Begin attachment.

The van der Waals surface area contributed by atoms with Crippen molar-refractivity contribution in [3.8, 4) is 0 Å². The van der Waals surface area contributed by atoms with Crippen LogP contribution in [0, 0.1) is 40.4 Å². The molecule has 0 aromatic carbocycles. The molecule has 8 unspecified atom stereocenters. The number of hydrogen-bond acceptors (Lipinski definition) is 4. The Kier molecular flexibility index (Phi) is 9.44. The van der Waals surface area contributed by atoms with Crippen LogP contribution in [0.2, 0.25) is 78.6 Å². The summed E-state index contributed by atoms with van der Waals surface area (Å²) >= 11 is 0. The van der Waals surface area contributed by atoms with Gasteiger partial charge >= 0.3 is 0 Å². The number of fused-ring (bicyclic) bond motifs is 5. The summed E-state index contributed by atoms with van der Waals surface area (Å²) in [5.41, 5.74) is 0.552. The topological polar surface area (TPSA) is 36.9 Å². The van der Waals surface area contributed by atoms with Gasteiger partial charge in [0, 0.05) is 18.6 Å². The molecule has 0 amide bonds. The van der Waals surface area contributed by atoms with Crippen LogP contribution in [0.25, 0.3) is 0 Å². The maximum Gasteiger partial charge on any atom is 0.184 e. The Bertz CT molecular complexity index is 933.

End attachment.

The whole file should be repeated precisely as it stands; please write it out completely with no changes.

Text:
The van der Waals surface area contributed by atoms with Crippen molar-refractivity contribution in [3.8, 4) is 0 Å². The van der Waals surface area contributed by atoms with Crippen LogP contribution in [0, 0.1) is 40.4 Å². The molecule has 0 aromatic carbocycles. The molecule has 8 unspecified atom stereocenters. The number of hydrogen-bond acceptors (Lipinski definition) is 4. The Kier molecular flexibility index (Phi) is 9.44. The van der Waals surface area contributed by atoms with Crippen LogP contribution in [0.2, 0.25) is 78.6 Å². The summed E-state index contributed by atoms with van der Waals surface area (Å²) >= 11 is 0. The van der Waals surface area contributed by atoms with Gasteiger partial charge >= 0.3 is 0 Å². The number of fused-ring (bicyclic) bond motifs is 5. The summed E-state index contributed by atoms with van der Waals surface area (Å²) in [5.41, 5.74) is 0.552. The topological polar surface area (TPSA) is 36.9 Å². The van der Waals surface area contributed by atoms with Gasteiger partial charge in [0, 0.05) is 18.6 Å². The molecule has 0 amide bonds. The van der Waals surface area contributed by atoms with Crippen LogP contribution in [0.25, 0.3) is 0 Å². The maximum Gasteiger partial charge on any atom is 0.184 e. The Bertz CT molecular complexity index is 933.